Ethics vs. Health Care Reform Conflicts
Subject: Medical Ethics
Table of Contents Introduction Conflicts Related to the Execution of the Affordable Care Act Nurses as Negotiators of Conflicts Conclusion References Introduction Diverse reforms and those that involve socially significant areas of life in particular frequently result in conflicts during their implementation. Health care reform in the United States, also known as the Affordable Care Act, brought in conflicts with an ethical background in addition to positive changes. This paper analyzes conflicts that arise between ethics and health care reform that appear upon the execution of the Affordable Care Act as well as nurse role in negotiating such conflicts.
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Conflicts Related to the Execution of the Affordable Care Act Reform in the health care system has many implications for the future of society as a whole and its health in particular. One of the ethical issues related to the reform that leads to conflicts is the legal justification of the right to healthcare (Morden, 2017). One of the justifications for the reform is the discrepancy in access to healthcare due to such reasons as racial background or income of an individual or a family. The Affordable Care Act that was passed in 2010 implies the provision of access to healthcare for the population, including the elderly and the poor individuals who are usually underserved. On the whole, conflicts that involve ethical issues in health care are usually related to ethical principles of autonomy, non-maleficence, beneficence, and justice (Morden, 2017). These principles appear in diverse clinical issues and cause conflicts, both ethical and legal. Another ethical problem that leads to conflicts around the health care reform is the one related to health coverage expansion. The idea of the Affordable Care Act is to provide access to high-quality care to all population groups. Still, health care as a governmental sector cannot cover all the citizens because the network of facilities needs further development. In the United States, this problem is partially resolved due to the large private health care industry (Field, 2015). The conflict involving ethical concerns develops because private providers serve more clients than government-run agencies and programs and tend to avoid clients whose treatment can be potentially costly (Field, 2015). Finally, the utilization of the Affordable Care Act was expected to provide affordable access to care for all categories (Sade, 2015). On the one hand, the population will benefit from universal access to health care for a reasonable price. At the same time, affordable plans for low-income individuals will lead to higher costs of insurance and care plans for the rest of the population, which raises the issue of equality and ethics. Nurses as Negotiators of Conflicts The role of a nurse in resolving conflicts that develop on the ethical background of the health care reform is as follows. First of all, nurses should follow their instructions and deliver care to every individual who needs it. Moreover, the nurse can act as negotiators in conflict situations and act in a collaborative, accommodating, compromising, or avoiding way. The major task of a nurse as a conflict negotiator is to explain the existing rights that a person has according to their insurance plan. Moreover, nurses can inform patients about the opportunities of health care plans to prevent future conflicts. Conclusion On the whole, the Affordable Care Act, as the reform of health care in the United States, is a controversial issue. On the one hand, it has evident benefits and improves access to care for underserved individuals. On the other hand, it gives rise to conflicts related to ethical issues, which need careful consideration and resolution to avoid further conflict development.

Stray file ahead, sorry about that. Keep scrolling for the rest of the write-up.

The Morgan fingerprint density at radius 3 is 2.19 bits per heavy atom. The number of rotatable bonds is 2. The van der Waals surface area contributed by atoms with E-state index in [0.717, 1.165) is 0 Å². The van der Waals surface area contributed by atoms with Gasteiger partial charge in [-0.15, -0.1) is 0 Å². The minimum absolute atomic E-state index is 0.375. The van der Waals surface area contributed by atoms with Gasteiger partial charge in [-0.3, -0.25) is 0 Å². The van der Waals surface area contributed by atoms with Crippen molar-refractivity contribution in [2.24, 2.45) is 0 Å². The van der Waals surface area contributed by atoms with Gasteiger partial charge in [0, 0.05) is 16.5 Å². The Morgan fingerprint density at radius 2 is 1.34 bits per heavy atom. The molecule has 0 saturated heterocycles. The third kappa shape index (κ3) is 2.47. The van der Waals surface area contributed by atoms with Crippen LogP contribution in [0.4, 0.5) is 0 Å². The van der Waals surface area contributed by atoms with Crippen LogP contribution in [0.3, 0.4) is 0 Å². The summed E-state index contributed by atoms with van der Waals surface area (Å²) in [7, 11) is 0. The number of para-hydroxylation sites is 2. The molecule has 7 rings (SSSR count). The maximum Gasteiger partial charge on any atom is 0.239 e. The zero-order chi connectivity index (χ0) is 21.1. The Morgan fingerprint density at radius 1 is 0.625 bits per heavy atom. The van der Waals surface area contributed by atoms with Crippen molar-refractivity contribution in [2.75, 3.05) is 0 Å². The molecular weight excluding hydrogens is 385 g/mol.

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References Field, R. I. (2015). The ethics of expanding health coverage through the private market. AMA Journal of Ethics, 17(7), 665-671. Morden, S. (2017). The ethical right to healthcare in the Affordable Care Act. Web. Sade, R. M. (2015). Health care reform: Ethical foundations, policy, and law. Journal of the American College of Surgeons, 215(2), 286-296.